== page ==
More On Legal & Compliancefrom The Advisor's Professional Library
- Whistleblowers A whistleblower is any individual providing the SEC with original information related to a possible violation of federal securities law. The Dodd-Frank Act established a whistleblower program that enables the SEC to reward individuals who voluntarily provide such information.
- Best Practices for Working with Senior Investors Securities examiners deal harshly with RIAs that do not fulfill their fiduciary obligations toward senior investors, as the SEC and state securities regulators view older investors as particularly vulnerable and in need of protection.
The House Appropriations Committee plans to mark up on Wednesday its fiscal year 2015 Financial Services and General Government Appropriations Bill, which includes President Barack Obama’s 2015 budget proposal giving the Securities and Exchange Commission $1.7 billion, a 26% boost from the agency’s 2014 enacted level.
Obama’s budget would allow the agency to add 316 staffers to the agency’s Office of Compliance Inspections and Examinations, with 240 of those examiners devoted solely to overseeing advisors.
SEC Chairwoman Mary Jo White told lawmakers in late April that the SEC’s 2015 budget request “would permit the SEC to increase its examination coverage of investment advisors, who everyday investors are increasingly turning to for investment assistance with retirement and family needs.”
White gave the lawmakers stark statistics about the limited number of examiners the agency has to oversee advisors.
White underscored the importance of boosting the number of advisor exams, stating that from fiscal 2001 to fiscal 2014, advisors’ assets under management jumped almost 200% to $55 trillion. In 2004, she said, the SEC “had 19 examiners per trillion dollars in investment advisor assets under management. Today, we have only eight.”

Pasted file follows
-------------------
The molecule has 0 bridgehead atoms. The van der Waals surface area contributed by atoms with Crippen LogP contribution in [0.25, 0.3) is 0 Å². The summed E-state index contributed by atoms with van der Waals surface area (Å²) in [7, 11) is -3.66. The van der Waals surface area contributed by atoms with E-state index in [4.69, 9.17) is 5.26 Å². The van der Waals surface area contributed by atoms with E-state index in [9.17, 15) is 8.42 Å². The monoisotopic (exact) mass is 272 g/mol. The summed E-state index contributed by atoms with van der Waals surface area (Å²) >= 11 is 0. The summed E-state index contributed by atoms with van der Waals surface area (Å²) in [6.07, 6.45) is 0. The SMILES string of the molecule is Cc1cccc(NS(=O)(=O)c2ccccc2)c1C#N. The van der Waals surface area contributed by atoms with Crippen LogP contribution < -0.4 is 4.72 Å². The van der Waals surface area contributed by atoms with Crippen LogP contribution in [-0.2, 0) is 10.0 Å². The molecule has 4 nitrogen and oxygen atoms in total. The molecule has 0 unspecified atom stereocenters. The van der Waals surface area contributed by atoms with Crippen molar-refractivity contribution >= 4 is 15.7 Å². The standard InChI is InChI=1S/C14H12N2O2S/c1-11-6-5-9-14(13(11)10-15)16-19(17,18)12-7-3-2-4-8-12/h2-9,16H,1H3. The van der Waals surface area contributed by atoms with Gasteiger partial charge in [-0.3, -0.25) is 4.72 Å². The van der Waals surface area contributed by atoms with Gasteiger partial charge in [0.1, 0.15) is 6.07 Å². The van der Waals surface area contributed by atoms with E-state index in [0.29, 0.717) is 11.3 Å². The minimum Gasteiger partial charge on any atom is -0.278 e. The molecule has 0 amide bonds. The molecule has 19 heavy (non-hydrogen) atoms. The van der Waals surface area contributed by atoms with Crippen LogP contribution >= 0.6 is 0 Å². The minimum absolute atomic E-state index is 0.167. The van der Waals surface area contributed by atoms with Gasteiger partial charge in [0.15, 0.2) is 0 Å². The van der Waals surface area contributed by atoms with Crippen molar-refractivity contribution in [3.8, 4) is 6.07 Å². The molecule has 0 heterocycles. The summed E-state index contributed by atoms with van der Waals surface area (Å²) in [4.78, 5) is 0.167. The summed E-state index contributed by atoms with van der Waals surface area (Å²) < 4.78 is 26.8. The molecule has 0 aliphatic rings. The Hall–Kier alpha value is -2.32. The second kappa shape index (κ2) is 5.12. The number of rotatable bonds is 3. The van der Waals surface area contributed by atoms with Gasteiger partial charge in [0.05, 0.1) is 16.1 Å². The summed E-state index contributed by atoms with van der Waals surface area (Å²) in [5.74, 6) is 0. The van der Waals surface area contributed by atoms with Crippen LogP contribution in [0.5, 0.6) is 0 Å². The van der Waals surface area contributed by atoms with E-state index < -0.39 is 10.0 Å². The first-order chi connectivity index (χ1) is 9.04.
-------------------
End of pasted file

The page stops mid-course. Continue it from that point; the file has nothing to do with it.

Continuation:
Advisors lobbied Congress on Thursday to support the Investment Adviser Examination Improvement Act of 2013, which would allow the SEC to collect fees from advisor to fund their exams. Rep. Maxine Waters, D-Calif., sponsored the bill.
The “great thing” about the user fees bill, according to Skip Schweiss, president of TD Ameritrade Trust Co. and managing director of advisor advocacy and industry affairs at TD Ameritrade Institutional, is that the fees that would be assessed do not end up in the “general pot” at the SEC. Fees that advisors would pay “have to be earmarked to examine advisory firms.” The Waters bill “was well written in that regard,” he told ThinkAdvisor.
Neil Simon, vice president of government affairs for the Investment Adviser Association, told ThinkAdvisor on Thursday that while IAA members voiced their support for Waters’ user fees bill, “action on the bill in the House does not look likely.” That’s why IAA and a fairly broad coalition of advisory groups, Simon said, still remain focused on getting a bipartisan bill that mirrors Waters’ bill introduced in the Senate.
“The best opportunity to get [a user fees bill] enacted into law is a bipartisan bill in the Senate,” Simon said.
White has called SEC Commissioner Daniel Gallagher’s recently floated idea to require advisors to get third-party exams “creative,” but David Tittsworth, president and CEO of IAA, recently told Gallagher and White that while the idea is “worthy of debate,” IAA would prefer that the SEC shift its current resources to boost advisor exams.
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